Of course you know where I’m going with this.

Many writers of obituaries for the soon-to-be-euthanized Google Wave have said it was a slick solution lacking a problem. It therefore died of neglect.

I agree that it lacked a critical mass of users, but I disagree with the “lack of problem” assertion. Google Wave did real work, and it did it in a way that was flawed but thrilling for the vast potential it represented. At least, it thrilled me.

Ever since the mid-1990s, when I read the book of a very young Michael Schrage, No More Teams!: Mastering the Dynamics of Creative Collaboration, I realized that there were many barriers to good workplace collaboration. Chief among them was technology. Especially back then, personal computers were isolating machines. They forced us to relate with a small screen and a single keyword.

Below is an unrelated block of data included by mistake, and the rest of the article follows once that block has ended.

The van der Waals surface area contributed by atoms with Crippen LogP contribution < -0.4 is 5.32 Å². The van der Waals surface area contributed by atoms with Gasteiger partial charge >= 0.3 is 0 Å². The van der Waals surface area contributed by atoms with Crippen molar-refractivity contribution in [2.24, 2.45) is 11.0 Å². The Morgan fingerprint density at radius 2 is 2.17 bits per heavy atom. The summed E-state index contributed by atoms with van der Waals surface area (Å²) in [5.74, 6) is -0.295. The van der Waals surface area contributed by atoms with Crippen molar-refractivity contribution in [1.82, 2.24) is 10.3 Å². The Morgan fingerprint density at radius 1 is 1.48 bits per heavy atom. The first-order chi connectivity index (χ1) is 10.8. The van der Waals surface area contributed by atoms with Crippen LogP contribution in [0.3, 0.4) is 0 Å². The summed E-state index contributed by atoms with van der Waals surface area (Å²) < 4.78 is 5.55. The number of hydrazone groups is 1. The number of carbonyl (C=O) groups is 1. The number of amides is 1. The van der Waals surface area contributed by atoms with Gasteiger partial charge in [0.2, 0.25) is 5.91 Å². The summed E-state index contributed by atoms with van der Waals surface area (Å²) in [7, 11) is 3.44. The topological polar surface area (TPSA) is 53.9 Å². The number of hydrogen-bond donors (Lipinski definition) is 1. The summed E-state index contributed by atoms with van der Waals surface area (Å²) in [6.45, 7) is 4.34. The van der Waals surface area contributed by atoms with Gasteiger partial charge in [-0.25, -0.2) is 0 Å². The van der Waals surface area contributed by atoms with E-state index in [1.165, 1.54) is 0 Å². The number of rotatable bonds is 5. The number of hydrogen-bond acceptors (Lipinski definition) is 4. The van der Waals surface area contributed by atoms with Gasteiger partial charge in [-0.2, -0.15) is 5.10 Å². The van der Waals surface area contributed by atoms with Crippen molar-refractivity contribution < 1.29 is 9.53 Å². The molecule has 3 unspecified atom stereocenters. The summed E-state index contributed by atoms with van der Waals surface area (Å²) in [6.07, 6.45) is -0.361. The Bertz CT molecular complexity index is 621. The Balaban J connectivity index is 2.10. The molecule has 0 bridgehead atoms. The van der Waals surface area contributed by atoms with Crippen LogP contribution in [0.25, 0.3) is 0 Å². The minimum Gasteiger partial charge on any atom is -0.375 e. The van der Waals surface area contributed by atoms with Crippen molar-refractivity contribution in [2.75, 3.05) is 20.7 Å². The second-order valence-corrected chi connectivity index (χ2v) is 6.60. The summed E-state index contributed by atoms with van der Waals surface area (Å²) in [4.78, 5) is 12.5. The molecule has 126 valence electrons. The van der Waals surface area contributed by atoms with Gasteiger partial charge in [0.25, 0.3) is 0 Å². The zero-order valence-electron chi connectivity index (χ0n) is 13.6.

One of his observations was that before we could take the next incremental leap in teamwork, we needed a revolution in the technology that supports us. Of course he was right, but his pronouncement overlooked another barrier: We might be handed the technology we need to collaborate in a networked age and its environment so unfamiliar that it is almost universally rejected.

A year ago I predicted that we would be working within something like Google Wave “in two years.” I seem to have missed in that number by a factoring error of 10 — maybe even 100.

That would put adoption of the Wave at 200 years from now. In the meantime, I guess we all continue to add up columns by hand and grouse about our dreary workaday lives.

Twiducate concept is too good to stay in the classroom